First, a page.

Playing to Play
Annual planning results in sub-par Play to Play results when people expect to just execute as planned for a whole year. Of course this rarely happens. Financial conditions may change or new customer opportunities may drive different priorities.
This urge to comply with plans that were made with so much effort perpetuates the contention for project resources, the compulsion to cut valuable functionality to meet schedules, and results in much less value delivery. The project itself becomes the focus, not the desired impact on the business.
Playing to Win
A more continuous planning process for portfolio management supports Playing to Win by monitoring the feedback from what the teams are learning as they tackle each business objective. How often should you revisit and adjust? Look past the annual budget cycle and try to discover the natural rhythm of your business. Do your customers make seasonal demands? Are there significant events that repeat from year to year? Changing the timing of your planning and portfolio management decision making to be more frequent and flexible can drastically improve the impact of each team’s efforts.
When teams are aligned to business objectives, the entire “project” construct takes on a different form. Rather than a “start-stop” mentality, the team shifts to a more continuous-flow value delivery perspective. If the business objective is met, the team is finished. If the business objective changes, the team adapts. If the business objective is dropped, the team can pursue a new objective.
Conclusion: Playing to win demands continuous updates and adjustments
Given the rate of change in business today, following the pre-defined plan and just keeping each project “on-track” results in Playing to Play results and won’t get winning results as often. In this blog we have suggested some ideas for moving from a discontinuous to more continuous planning for Playing to Win results.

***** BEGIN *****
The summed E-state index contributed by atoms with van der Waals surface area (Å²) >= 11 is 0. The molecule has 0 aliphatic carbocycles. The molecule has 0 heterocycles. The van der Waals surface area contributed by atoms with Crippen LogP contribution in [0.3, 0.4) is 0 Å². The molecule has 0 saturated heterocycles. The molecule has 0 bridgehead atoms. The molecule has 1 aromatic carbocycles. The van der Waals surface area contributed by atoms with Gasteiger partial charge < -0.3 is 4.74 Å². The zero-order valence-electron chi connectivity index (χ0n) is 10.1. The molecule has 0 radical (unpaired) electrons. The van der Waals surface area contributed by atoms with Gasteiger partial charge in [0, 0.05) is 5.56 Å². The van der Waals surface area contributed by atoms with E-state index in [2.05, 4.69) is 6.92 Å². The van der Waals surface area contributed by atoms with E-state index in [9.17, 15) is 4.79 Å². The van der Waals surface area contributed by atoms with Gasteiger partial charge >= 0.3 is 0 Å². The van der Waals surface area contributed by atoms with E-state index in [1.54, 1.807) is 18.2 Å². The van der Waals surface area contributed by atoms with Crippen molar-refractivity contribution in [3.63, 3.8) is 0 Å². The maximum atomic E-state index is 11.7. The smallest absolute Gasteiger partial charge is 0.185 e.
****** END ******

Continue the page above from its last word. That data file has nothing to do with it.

- Software is rarely “finished.” Capitalize on improvement ideas from users while they are still “fresh”
- Consider entire life cycle to make planning more continuous
- Align teams to business objectives not just deliverables
- Build teams that last beyond the duration of a project and include relevant business expertise
- Monitor the feedback from what the teams are learning
- Leverage the natural rhythm of your business
- Change planning and portfolio management decision making to be more frequent and flexible
Playing to Win challenges some well-established management practices such as the traditional definitions of a project and annual budgeting processes. It also demands some mindset changes, such as fostering business expertise and relationships, shift to continuous-flow value delivery , and creating “safe to fail” environments.
In the next installment, we’ll look at the differences in managing project portfolios and product portfolios, and examine product lifecycle concepts for applicability in project portfolios.